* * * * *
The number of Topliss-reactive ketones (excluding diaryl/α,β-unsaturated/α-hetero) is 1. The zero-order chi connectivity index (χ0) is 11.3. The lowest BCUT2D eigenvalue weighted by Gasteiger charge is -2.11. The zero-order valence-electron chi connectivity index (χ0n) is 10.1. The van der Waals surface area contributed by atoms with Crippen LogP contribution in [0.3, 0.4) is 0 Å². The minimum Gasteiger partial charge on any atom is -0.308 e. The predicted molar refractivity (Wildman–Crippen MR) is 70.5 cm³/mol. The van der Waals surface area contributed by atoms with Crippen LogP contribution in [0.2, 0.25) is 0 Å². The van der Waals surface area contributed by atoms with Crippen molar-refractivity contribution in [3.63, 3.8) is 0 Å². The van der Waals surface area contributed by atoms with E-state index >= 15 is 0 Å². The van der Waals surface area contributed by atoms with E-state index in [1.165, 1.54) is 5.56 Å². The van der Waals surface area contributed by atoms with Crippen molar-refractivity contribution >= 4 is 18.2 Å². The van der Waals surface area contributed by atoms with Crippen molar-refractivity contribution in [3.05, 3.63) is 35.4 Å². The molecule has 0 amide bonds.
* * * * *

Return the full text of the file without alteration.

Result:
The number of Topliss-reactive ketones (excluding diaryl/α,β-unsaturated/α-hetero) is 1. The zero-order chi connectivity index (χ0) is 11.3. The lowest BCUT2D eigenvalue weighted by Gasteiger charge is -2.11. The zero-order valence-electron chi connectivity index (χ0n) is 10.1. The van der Waals surface area contributed by atoms with Crippen LogP contribution in [0.3, 0.4) is 0 Å². The minimum Gasteiger partial charge on any atom is -0.308 e. The predicted molar refractivity (Wildman–Crippen MR) is 70.5 cm³/mol. The van der Waals surface area contributed by atoms with Crippen LogP contribution in [0.2, 0.25) is 0 Å². The van der Waals surface area contributed by atoms with Crippen molar-refractivity contribution in [3.63, 3.8) is 0 Å². The van der Waals surface area contributed by atoms with E-state index >= 15 is 0 Å². The van der Waals surface area contributed by atoms with E-state index in [1.165, 1.54) is 5.56 Å². The van der Waals surface area contributed by atoms with Crippen molar-refractivity contribution >= 4 is 18.2 Å². The van der Waals surface area contributed by atoms with Crippen molar-refractivity contribution in [3.05, 3.63) is 35.4 Å². The molecule has 0 amide bonds.